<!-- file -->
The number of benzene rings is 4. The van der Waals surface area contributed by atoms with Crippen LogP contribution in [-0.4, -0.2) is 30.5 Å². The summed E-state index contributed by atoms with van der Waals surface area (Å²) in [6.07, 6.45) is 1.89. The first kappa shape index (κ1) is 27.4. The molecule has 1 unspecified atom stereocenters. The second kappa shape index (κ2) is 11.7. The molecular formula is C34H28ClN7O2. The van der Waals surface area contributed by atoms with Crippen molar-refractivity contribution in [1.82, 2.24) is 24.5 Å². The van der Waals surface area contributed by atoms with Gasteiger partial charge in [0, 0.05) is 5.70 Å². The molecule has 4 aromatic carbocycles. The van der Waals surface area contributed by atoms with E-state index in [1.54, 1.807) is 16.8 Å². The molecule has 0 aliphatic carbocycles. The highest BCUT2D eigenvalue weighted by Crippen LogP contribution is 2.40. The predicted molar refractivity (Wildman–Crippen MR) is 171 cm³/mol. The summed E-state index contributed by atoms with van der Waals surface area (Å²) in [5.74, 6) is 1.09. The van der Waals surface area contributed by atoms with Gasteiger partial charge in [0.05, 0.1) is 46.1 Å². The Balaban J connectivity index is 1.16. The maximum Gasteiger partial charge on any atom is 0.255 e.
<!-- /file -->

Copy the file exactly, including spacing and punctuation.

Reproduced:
The number of benzene rings is 4. The van der Waals surface area contributed by atoms with Crippen LogP contribution in [-0.4, -0.2) is 30.5 Å². The summed E-state index contributed by atoms with van der Waals surface area (Å²) in [6.07, 6.45) is 1.89. The first kappa shape index (κ1) is 27.4. The molecule has 1 unspecified atom stereocenters. The second kappa shape index (κ2) is 11.7. The molecular formula is C34H28ClN7O2. The van der Waals surface area contributed by atoms with Crippen molar-refractivity contribution in [1.82, 2.24) is 24.5 Å². The van der Waals surface area contributed by atoms with Gasteiger partial charge in [0, 0.05) is 5.70 Å². The molecule has 4 aromatic carbocycles. The van der Waals surface area contributed by atoms with E-state index in [1.54, 1.807) is 16.8 Å². The molecule has 0 aliphatic carbocycles. The highest BCUT2D eigenvalue weighted by Crippen LogP contribution is 2.40. The predicted molar refractivity (Wildman–Crippen MR) is 171 cm³/mol. The summed E-state index contributed by atoms with van der Waals surface area (Å²) in [5.74, 6) is 1.09. The van der Waals surface area contributed by atoms with Gasteiger partial charge in [0.05, 0.1) is 46.1 Å². The Balaban J connectivity index is 1.16. The maximum Gasteiger partial charge on any atom is 0.255 e.